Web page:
Bibliophiliac is the space where one passionate, voracious reader reflects on books and the reading life. You will find reviews, analysis, links, and reflections on poetry and prose both in and out of the mainstream.
A book must be the axe for the frozen sea within us. Franz Kafka
Wednesday, May 7, 2014
Review: The Conditions of Love
Dale M. Kushner
hardcover, 384 pages
Grand Central publishing
a review copy of this book was provided through TLC Book Tours
Love is at the center of Dale M. Kushner's debut novel--and not just romantic love, but parental love, friendship, even the love between a woman and her parakeet. The Conditions of Love is the story of Eunice, who is ten years old when the novel opens in 1953.Eunice's mother, Mern, had Eunice at age seventeen. Eunice's father is a handsome ne'er-do-well who disappears from her life when she is an infant, only to reappear just long enough for Eunice to love him worshipfully. Then, of course, he disappears again.
Eunice's childhood as an outsider, raised by a moody and haphazard mother, sets her up for a lifetime seeking love and connection. The novel is divided into sections, with each section corresponding to a period in Eunice's life....and to her spiritual and romantic searching. There are lifebuoys in Eunice's life, but no solid anchors. Mern is undependable, mercurial, and often more childish than her daughter. A neighbor teaches Eunice about opera and friendship; one of Mern's suitors feeds Eunice and longs to take care of her. But relationships are fleeting for Eunice, and she becomes a kind of orphan at sixteen, completely unmoored, trying to invent a life for herself.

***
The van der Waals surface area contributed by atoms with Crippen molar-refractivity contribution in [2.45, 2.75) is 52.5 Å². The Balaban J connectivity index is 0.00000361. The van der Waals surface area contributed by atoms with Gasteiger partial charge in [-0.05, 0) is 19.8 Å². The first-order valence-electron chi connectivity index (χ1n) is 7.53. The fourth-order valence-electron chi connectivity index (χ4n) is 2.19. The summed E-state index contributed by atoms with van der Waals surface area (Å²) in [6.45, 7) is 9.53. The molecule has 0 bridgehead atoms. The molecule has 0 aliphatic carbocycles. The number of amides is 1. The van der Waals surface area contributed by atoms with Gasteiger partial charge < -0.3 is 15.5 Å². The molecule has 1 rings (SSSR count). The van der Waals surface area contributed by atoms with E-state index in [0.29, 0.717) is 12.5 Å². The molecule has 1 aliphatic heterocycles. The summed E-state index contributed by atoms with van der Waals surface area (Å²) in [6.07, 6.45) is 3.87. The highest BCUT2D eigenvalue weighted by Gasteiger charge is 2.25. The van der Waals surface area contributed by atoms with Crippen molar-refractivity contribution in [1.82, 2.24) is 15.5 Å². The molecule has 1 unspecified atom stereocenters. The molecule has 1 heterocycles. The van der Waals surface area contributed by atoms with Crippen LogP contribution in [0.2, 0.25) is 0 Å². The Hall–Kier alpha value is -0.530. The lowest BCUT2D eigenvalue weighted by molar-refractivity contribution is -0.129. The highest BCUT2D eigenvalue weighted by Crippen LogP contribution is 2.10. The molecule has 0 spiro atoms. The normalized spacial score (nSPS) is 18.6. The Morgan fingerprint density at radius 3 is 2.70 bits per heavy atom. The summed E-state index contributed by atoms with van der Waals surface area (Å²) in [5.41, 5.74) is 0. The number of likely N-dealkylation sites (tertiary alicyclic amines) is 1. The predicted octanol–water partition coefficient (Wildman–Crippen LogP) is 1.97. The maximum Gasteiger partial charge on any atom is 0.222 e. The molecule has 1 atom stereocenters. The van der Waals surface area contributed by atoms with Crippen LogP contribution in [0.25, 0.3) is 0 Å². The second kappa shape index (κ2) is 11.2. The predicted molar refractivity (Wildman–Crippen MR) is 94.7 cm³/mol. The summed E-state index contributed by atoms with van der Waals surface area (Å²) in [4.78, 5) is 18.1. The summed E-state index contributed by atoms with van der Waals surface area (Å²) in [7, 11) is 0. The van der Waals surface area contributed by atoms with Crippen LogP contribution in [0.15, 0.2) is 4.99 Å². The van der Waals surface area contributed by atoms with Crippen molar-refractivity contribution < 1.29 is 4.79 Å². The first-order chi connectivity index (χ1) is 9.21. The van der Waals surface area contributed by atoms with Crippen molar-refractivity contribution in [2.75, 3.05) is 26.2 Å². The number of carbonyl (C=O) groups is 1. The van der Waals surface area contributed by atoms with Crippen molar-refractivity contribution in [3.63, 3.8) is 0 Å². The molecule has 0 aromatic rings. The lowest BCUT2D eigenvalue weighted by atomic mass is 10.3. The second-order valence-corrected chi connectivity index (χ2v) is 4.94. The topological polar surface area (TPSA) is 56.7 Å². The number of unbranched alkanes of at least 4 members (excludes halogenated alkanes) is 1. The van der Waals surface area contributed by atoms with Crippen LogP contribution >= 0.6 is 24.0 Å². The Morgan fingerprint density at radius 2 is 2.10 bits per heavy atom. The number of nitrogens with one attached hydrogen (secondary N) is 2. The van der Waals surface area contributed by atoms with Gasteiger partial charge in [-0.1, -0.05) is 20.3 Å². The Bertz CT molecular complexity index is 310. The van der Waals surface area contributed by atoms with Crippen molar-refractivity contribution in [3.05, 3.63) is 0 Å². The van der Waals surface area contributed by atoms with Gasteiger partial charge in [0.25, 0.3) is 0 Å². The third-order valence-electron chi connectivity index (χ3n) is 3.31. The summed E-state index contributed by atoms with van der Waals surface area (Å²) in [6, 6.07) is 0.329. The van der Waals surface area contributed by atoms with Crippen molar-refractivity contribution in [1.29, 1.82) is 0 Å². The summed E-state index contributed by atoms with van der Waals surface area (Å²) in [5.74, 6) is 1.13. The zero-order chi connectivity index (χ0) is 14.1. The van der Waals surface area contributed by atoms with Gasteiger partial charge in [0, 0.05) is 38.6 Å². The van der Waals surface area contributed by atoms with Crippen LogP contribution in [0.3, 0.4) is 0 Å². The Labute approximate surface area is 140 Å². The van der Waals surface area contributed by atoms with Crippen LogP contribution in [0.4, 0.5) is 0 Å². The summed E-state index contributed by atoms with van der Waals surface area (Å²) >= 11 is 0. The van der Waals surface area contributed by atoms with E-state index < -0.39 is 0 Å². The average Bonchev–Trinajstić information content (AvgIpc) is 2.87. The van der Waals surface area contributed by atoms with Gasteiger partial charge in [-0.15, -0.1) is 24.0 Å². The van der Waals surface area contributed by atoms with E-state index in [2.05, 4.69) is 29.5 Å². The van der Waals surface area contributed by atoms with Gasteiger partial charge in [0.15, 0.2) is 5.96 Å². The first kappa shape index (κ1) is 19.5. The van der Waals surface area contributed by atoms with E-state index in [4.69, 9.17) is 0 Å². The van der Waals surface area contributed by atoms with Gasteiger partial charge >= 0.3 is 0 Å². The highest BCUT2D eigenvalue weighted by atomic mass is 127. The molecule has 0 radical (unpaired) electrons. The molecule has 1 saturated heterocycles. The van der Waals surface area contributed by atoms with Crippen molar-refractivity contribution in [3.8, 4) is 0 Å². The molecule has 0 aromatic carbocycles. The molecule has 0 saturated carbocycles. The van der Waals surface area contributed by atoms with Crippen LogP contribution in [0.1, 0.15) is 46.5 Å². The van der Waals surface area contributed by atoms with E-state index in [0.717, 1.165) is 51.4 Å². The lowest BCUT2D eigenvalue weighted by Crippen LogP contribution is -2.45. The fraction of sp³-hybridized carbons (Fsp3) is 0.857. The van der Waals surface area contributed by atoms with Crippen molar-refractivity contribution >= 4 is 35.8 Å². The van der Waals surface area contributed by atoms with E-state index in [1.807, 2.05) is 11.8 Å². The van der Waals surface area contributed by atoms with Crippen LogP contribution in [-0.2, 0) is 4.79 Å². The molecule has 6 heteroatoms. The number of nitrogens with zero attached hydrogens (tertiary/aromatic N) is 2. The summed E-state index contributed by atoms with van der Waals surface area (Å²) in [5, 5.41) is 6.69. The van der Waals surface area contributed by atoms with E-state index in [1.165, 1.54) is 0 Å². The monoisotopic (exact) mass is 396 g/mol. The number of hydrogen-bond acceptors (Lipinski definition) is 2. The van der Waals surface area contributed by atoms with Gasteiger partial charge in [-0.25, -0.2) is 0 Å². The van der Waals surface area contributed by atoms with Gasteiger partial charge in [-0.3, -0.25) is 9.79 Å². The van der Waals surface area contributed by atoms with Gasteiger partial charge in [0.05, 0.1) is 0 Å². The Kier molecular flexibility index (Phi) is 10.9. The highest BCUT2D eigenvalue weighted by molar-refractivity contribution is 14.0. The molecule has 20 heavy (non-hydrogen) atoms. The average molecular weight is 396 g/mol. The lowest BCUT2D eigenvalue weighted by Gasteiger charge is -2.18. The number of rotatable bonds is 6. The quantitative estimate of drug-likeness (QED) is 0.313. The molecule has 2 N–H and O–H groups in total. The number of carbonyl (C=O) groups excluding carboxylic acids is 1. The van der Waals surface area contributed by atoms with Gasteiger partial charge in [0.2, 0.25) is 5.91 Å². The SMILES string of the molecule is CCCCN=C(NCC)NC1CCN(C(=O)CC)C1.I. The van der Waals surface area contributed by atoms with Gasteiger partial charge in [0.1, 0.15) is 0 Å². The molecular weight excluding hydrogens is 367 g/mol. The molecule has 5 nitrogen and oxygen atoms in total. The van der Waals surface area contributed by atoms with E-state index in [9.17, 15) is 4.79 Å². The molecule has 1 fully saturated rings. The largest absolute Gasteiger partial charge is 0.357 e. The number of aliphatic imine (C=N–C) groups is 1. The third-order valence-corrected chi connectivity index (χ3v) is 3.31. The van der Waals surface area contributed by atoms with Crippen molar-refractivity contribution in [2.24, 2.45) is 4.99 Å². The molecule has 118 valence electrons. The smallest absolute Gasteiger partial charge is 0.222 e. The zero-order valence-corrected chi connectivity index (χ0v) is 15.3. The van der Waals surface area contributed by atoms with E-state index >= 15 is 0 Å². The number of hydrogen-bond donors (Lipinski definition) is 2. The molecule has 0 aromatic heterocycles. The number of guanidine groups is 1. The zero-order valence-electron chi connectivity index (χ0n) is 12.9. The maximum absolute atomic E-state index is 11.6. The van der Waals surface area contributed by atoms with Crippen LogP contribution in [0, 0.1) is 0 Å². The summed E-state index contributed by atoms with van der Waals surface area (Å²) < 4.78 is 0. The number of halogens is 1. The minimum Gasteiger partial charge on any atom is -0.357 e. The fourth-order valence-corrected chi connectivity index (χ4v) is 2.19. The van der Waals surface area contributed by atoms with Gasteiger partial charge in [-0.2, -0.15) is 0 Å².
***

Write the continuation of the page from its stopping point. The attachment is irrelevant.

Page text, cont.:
The Conditions of Love is written in a lush style, driven by character and voice. The mother-daughter relationship is central to the novel, but so are all the various relationships than encompass love, up to and including romantic and sexual love. The story is told in a kind of torrent of words, and many details and facts are more or less glossed over (Eunice's schooling, for instance, or any peer relationships). The novel is set during an era of cataclysmic change in this country, and most of it is never mentioned (the Civil Rights Movement, Vietnam, and other social and political movements are peripheral at best). The Conditions of Love is the story of an outsider, a lone child who in some senses is nearly feral (Eunice gets many of her ideas of how men and women relate to one another from Hollywood movies).
All that being said, I thoroughly enjoyed The Conditions of Love. Dale M. Kushner explores love and forgiveness without ever being predictable or cliche; this novel is the farthest thing from a formula romance novel. As Eunice grows throughout the novel, she develops from a preternaturally wise child, to an impetuous and foolish teenager, to a forgiven and forgiving young woman. If you like character-driven fiction, and are drawn to stories about relationships at their most complicated, you will probably find yourself enthralled by The Conditions of Love.
Dale M. Kushner has a web site at http://dalemkushner.com